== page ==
Higher Education in Georgia
The type of higher education institutions (HEIs) in Georgia has been determined by the Law on Higher Education (see below), whereas number of stately recognized HEIs is not stable and fluctuations reflect dynamic process of authorisation and accreditation.
There are three types of higher education institutions (HEIs):
- authorised to award all three academic degrees (Bachelor, Master and PhD) and with serious research component: universities
- without a notable research function, implementing first and second cycles of higher education: teaching universities
- colleges: implementing higher professional and Bachelor programmes
HEIs can be publicly or privately founded and funded, but quality criteria are same for all institutions despite of their legal status.
Description of Higher Education System of Georgia (video-tutorial).
Currently there are 64 stately recognized (authorised) HEIs in Georgia, among them 8 - Orthodox Divinity HEIs. The updated list could be found here.
Please find linked list of Georgian HEIs with PIC codes, fields of study and contact persons.
The table below refers only to 56 secular HEIs:
71% of HEIs are located in the capital city, Tbilisi. The total number of active students (students paying tuitions and attending classes in contrast to those who suspended their status) in all HEIs is 139953 (as for May 2020). The breakdown of active students in the different higher education cycles is given below:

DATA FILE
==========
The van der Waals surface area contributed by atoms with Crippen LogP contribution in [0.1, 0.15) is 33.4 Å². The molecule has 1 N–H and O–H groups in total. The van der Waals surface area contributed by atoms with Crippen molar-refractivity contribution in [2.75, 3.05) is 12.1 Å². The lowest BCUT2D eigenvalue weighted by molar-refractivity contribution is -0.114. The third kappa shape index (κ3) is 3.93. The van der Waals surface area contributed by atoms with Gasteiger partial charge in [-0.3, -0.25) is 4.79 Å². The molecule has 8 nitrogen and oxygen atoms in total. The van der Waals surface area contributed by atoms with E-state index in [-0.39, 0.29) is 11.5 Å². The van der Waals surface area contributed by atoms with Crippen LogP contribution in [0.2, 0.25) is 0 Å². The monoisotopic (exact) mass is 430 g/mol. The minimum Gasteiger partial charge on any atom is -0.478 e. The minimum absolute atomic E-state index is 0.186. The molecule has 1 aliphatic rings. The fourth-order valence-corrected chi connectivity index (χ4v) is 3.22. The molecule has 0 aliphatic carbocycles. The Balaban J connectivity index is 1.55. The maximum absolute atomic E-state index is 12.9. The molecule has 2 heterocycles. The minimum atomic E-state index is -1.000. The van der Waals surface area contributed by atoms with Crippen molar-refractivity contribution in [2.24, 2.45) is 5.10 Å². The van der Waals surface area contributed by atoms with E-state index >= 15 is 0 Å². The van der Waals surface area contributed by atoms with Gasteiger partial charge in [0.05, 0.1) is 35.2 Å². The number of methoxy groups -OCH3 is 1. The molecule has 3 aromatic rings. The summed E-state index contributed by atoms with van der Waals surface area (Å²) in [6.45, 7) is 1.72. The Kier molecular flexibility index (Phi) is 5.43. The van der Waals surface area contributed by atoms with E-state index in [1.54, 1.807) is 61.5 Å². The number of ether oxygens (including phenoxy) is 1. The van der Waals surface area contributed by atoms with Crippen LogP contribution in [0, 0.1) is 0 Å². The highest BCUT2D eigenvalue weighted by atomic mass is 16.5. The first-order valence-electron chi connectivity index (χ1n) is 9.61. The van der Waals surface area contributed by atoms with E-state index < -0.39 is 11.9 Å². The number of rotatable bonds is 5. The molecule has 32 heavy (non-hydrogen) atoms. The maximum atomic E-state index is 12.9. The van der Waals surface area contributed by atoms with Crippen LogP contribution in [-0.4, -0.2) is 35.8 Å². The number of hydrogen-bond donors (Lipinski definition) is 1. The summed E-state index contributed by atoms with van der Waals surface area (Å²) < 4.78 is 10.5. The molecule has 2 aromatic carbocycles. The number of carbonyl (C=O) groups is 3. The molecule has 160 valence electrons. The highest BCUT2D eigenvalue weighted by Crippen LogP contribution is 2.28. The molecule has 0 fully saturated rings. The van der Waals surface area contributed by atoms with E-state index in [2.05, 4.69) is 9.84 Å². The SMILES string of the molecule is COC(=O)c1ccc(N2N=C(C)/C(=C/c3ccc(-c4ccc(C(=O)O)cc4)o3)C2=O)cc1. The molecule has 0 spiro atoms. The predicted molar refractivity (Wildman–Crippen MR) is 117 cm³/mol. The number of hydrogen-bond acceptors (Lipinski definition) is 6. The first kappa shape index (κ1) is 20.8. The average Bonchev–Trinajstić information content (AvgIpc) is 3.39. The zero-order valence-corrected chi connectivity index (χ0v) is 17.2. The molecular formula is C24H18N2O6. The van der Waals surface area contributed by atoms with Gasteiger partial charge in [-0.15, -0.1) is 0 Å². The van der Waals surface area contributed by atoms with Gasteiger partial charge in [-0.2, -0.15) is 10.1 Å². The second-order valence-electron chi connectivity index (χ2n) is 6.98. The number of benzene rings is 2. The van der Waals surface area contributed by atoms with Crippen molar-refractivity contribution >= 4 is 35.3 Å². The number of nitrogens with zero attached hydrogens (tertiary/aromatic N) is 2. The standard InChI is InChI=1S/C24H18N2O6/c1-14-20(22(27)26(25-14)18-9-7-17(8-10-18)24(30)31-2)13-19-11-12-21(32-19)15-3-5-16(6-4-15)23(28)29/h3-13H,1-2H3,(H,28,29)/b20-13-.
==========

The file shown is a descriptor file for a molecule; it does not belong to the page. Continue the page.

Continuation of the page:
|Bachelor||Medical education||Master||Teacher education||Veterinary education||PhD||Total|
|% of total||72.90%||14.27%||9.69%||0.55%||0.07%||2.52%||100%|
In the short period since Georgia joined the Bologna process in 2005, an impressive reform package for the higher education system was introduced.
The reform package consists of a series of legal regulations (Law of Georgia on Higher Education, adopted in December 2004), the establishment of new institutions - National Examination Centre, National Centre for Educational Quality Enhancement –accreditation agency, Shota Rustaveli National Science Foundation and various other initiatives.
The three-cycle higher education system has been implemented in Georgia in 2005. Bachelor, master and doctoral programmes have already been introduced in all stately recognized HEIs, as well as ECTS and Diploma Supplement. All students below doctoral level are enrolled in the two-cycle degree system (except for certain specific disciplines – see below). Bachelor programmes cannot comprise less than 180 ECTS credits and Master programmes less than 60 ECTS. Doctoral programmes duration is minimum three years and teaching component consist of 60 ECTS.
Exception to the traditional two-cycle degree programmes are programmes in the fields of Medicine, Teacher and Veterinary education. Programmes in Medicine (360 ECTS, ca. six years), Dental Medicine (300 ECTS, ca. five years) Teacher Education (300 ECTS, ca. five years) and Veterinary Education (300 ECTS, ca. five years) are defined as long term/integrated, one-cycle programmes equivalent to the Master’s level.